Alba, Cristian E. Rosso, 1995, “Taxation of Financial Services Under the Value Added Tax: A Survey of Alternatives and an Analysis of the Argentine Approach,” International VAT Monitor, Vol. 6, pp. 335–49.
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Jenkins, Glenn P. and Rup Khadka, 1998, “Value-Added Tax Policy and Implementation in Singapore,” International VAT Monitor, Vol. 9, pp. 35–47.
Poddar, Satya, and Morley English, 1997, “Taxation of Financial Services Under a Value-Added Tax: Applying the Cash-Flow Approach,” National Tax Journal, Vol. 50, pp. 89–111.
Schenk, Alan, and Howell H. Zee, 2004, “Treating Financial Services Under a Value Added Tax: Conceptual Issues and Country Practices,” in Taxing the Financial Sector: Concepts, Issues, and Country Practices, ed. by Howell H. Zee (Washington: International Monetary Fund), pp. 60–74.
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)| false Schenk, Alan, and Howell H. Zee, 2004, “ Treating Financial Services Under a Value Added Tax: Conceptual Issues and Country Practices,” in Taxing the Financial Sector: Concepts, Issues, and Country Practices, ed.by ( Howell H. Zee Washington: International Monetary Fund), pp. 60– 74.
Helpful comments from Barrie Russell and Victor Thuronyi are gratefully acknowledged. The usual disclaimer applies.
The relative size of the financial sector is smaller, of course, in developing countries, but it would still be on the order of about 10 percent of GDP on average.
One important reason for the world-wide prevalence of the invoice-credit method is surely the fact that it is the only method that can accommodate multiple VAT rates, which many countries undoubtedly found attractive at the time of the VAT’s introduction. Most countries, except those in Western Europe, have now moved to a single-rate VAT on account of both efficiency and administrative considerations.
Or on a cash-flow basis—discussed later in the paper—as some have recently proposed.
Israel is currently the only country that taxes the financial sector on the basis of an addition-method VAT. It is essentially a separate tax from the invoice-credit VAT that is applied elsewhere in the economy. Since the addition-method VAT is not a creditable tax for the invoice-credit VAT, Israel’s simultaneous application of the two methods actually results in substantial cascading.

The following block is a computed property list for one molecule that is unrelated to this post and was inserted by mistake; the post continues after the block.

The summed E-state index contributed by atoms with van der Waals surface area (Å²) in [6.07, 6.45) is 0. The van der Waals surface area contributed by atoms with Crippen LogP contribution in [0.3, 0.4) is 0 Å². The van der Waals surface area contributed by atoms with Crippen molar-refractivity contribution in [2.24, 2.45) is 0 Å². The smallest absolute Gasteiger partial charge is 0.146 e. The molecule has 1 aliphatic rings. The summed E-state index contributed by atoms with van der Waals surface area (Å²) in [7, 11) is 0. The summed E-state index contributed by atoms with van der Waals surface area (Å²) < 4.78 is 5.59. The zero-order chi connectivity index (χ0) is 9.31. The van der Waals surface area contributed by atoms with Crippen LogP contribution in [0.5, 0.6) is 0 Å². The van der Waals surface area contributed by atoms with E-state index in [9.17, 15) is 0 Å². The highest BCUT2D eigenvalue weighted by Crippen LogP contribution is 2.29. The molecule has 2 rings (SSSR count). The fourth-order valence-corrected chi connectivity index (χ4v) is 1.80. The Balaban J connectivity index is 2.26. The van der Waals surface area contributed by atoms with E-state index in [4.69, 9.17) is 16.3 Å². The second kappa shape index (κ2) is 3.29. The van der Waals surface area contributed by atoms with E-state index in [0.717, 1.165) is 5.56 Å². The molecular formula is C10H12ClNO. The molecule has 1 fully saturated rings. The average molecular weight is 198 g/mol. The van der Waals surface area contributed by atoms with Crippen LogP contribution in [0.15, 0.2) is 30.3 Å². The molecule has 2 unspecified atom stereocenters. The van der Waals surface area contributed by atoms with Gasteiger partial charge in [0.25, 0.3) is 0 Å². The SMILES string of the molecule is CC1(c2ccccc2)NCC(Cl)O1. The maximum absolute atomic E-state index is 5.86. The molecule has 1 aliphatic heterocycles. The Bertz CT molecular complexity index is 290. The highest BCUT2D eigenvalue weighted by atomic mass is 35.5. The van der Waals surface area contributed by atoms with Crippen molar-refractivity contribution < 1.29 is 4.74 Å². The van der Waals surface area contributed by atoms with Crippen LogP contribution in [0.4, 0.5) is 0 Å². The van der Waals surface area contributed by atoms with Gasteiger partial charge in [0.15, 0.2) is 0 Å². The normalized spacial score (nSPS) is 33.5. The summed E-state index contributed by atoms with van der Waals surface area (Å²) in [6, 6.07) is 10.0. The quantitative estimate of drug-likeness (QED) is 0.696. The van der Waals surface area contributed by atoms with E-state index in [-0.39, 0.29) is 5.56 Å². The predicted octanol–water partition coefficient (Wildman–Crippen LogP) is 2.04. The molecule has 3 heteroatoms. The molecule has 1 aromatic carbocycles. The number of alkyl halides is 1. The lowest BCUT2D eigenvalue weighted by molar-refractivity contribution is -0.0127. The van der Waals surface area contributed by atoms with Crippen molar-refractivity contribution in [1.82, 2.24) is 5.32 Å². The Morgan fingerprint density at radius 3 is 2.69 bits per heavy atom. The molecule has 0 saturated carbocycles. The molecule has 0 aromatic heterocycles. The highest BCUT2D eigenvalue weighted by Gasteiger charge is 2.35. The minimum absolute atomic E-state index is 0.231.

The principles of the VAT in the EU are laid down by its Sixth Council Directive (see Council of the EU (1977)), as amended and modified by later directives. Art. 13(B)(a) and (d) provide for the exemption of financial services (including insurance), although Art. 13(C) allows member states to grant their taxpayers the option to treat such services (not including insurance) as taxable. Financial services (including insurance) are zero-rated if exported to outside the EU (Art. 17(3)(c)).
For a illuminating description of the conceptual and administrative problems encountered by Mexico in apportioning creditable and noncreditable input taxes in the banking industry, see Schatan (2003).
The stipulated proportion of creditable input VAT can vary across different industries, as in Singapore (the creditable proportion ranges from 58 percent (finance companies) to 98 percent (offshore banks)—see Jenkins and Khadka (1998) for a discussion); or fixed, as in Australia (75 percent—see Australia (1999), Div. 70 and Regulation 70–2 and 70–3). It is interesting to note, however, that Australia and Singapore arrived at these proportions based on entirely different conceptual considerations. For Australia, the creditable proportion is designed to neutralize, on average, the self-supply bias that is engendered by a VAT exemption, i.e., the bias an exempt business has towards providing the needed services in-house rather than procuring them from third parties to avoid paying the non-creditable VAT. For Singapore, the various creditable proportions are designed to reduce the forward cascading of the VAT when the output of a VAT-exempt business is purchased by VAT- registered businesses.